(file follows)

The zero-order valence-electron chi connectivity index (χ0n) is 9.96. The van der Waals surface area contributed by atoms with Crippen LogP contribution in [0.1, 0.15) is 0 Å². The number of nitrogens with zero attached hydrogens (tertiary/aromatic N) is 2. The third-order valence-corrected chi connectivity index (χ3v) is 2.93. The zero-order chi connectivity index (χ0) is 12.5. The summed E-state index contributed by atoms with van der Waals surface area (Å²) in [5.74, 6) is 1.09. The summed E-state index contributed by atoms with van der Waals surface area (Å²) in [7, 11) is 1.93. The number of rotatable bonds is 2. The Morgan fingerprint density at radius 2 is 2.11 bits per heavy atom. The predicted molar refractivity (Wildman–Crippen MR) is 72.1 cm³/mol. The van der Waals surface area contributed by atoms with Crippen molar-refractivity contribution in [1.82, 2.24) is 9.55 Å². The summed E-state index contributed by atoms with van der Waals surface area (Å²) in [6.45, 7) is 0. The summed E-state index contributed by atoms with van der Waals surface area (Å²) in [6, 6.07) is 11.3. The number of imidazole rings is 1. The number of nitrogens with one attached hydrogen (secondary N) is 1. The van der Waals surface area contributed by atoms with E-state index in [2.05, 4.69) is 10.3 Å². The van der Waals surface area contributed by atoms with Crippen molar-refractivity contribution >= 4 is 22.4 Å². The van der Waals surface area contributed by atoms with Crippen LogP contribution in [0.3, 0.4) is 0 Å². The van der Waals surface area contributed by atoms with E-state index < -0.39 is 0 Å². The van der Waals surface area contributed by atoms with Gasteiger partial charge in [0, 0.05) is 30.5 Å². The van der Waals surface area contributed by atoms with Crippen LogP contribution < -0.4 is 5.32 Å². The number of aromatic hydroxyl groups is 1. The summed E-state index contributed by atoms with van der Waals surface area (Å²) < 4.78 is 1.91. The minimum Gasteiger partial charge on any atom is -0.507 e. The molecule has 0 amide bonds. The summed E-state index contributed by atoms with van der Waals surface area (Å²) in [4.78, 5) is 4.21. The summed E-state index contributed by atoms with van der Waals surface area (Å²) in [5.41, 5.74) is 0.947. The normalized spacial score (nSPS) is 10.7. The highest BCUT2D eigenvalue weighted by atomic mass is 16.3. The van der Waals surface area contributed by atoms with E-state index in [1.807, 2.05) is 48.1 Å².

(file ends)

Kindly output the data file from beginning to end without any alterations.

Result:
The zero-order valence-electron chi connectivity index (χ0n) is 9.96. The van der Waals surface area contributed by atoms with Crippen LogP contribution in [0.1, 0.15) is 0 Å². The number of nitrogens with zero attached hydrogens (tertiary/aromatic N) is 2. The third-order valence-corrected chi connectivity index (χ3v) is 2.93. The zero-order chi connectivity index (χ0) is 12.5. The summed E-state index contributed by atoms with van der Waals surface area (Å²) in [5.74, 6) is 1.09. The summed E-state index contributed by atoms with van der Waals surface area (Å²) in [7, 11) is 1.93. The number of rotatable bonds is 2. The Morgan fingerprint density at radius 2 is 2.11 bits per heavy atom. The predicted molar refractivity (Wildman–Crippen MR) is 72.1 cm³/mol. The van der Waals surface area contributed by atoms with Crippen molar-refractivity contribution in [1.82, 2.24) is 9.55 Å². The summed E-state index contributed by atoms with van der Waals surface area (Å²) in [6.45, 7) is 0. The summed E-state index contributed by atoms with van der Waals surface area (Å²) in [6, 6.07) is 11.3. The number of imidazole rings is 1. The number of nitrogens with one attached hydrogen (secondary N) is 1. The van der Waals surface area contributed by atoms with E-state index in [2.05, 4.69) is 10.3 Å². The van der Waals surface area contributed by atoms with Crippen molar-refractivity contribution >= 4 is 22.4 Å². The van der Waals surface area contributed by atoms with Crippen LogP contribution in [0.3, 0.4) is 0 Å². The van der Waals surface area contributed by atoms with E-state index < -0.39 is 0 Å². The van der Waals surface area contributed by atoms with Gasteiger partial charge in [0, 0.05) is 30.5 Å². The van der Waals surface area contributed by atoms with Crippen LogP contribution < -0.4 is 5.32 Å². The number of aromatic hydroxyl groups is 1. The summed E-state index contributed by atoms with van der Waals surface area (Å²) < 4.78 is 1.91. The minimum Gasteiger partial charge on any atom is -0.507 e. The molecule has 0 amide bonds. The summed E-state index contributed by atoms with van der Waals surface area (Å²) in [4.78, 5) is 4.21. The summed E-state index contributed by atoms with van der Waals surface area (Å²) in [5.41, 5.74) is 0.947. The normalized spacial score (nSPS) is 10.7. The highest BCUT2D eigenvalue weighted by atomic mass is 16.3. The van der Waals surface area contributed by atoms with E-state index in [1.807, 2.05) is 48.1 Å².